Even a valuable product, however, can self-destruct from a faulty business strategy. And that process has been underway during the past decade at almost all papers of size. Publishers – including Berkshire in Buffalo– have offered their paper free on the Internet while charging meaningful sums for the physical specimen. How could this lead to anything other than a sharp and steady drop in sales of the printed product? Falling circulation, moreover, makes a paper less essential to advertisers. Under these conditions, the "virtuous circle" of the past reverses. The Wall Street Journal went to a pay model early. But the main exemplar for local newspapers is the Arkansas Democrat-Gazette, published by Walter Hussman, Jr. Walter also adopted a pay format early, and over the past decade his paper has retained its circulation far better than any other large paper in the country. Despite Walter's powerful example, it's only been in the last year or so that other papers, including Berkshire's, have explored pay arrangements. Whatever works best – and the answer is not yet clear – will be copied widely.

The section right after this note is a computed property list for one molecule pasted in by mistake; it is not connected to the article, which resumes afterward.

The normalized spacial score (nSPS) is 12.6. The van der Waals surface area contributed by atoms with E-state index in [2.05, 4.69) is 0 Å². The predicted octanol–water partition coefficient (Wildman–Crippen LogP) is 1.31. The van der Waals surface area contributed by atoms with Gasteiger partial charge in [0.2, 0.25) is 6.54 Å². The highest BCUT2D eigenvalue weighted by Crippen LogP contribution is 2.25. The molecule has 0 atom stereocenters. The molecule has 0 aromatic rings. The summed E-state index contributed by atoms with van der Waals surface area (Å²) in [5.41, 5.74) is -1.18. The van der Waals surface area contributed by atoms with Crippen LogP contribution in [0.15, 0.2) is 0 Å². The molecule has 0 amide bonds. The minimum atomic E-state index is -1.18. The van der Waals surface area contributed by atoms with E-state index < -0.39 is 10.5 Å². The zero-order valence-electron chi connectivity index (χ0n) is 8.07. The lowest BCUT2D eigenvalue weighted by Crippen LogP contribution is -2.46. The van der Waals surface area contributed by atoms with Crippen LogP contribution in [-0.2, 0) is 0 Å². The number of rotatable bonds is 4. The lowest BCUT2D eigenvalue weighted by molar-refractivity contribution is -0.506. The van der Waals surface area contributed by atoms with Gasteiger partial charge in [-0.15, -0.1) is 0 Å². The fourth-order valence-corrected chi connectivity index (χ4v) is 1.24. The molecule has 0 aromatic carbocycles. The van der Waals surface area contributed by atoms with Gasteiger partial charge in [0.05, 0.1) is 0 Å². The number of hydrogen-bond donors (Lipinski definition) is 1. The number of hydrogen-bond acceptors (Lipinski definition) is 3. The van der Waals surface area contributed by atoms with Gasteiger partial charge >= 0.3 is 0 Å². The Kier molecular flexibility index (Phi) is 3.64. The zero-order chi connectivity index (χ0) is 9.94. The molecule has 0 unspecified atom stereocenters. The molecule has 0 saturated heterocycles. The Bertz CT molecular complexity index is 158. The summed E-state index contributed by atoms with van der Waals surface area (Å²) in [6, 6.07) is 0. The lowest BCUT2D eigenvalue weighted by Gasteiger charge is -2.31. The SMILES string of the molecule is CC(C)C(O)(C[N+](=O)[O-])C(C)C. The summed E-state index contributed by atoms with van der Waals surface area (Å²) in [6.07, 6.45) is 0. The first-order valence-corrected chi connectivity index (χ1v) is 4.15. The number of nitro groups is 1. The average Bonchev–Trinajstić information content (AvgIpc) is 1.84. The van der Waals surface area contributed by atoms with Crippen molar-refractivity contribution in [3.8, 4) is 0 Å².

* * * * * * * * * * * *
Charlie and I believe that papers delivering comprehensive and reliable information to tightly-bound communities and having a sensible Internet strategy will remain viable for a long time. We do not believe that success will come from cutting either the news content or frequency of publication. Indeed, skimpy news coverage will almost certainly lead to skimpy readership. And the less-than-daily publication that is now being tried in some large towns or cities – while it may improve profits in the short term – seems certain to diminish the papers' relevance over time. Our goal is to keep our papers loaded with content of interest to our readers and to be paid appropriately by those who find us useful, whether the product they view is in their hands or on the Internet.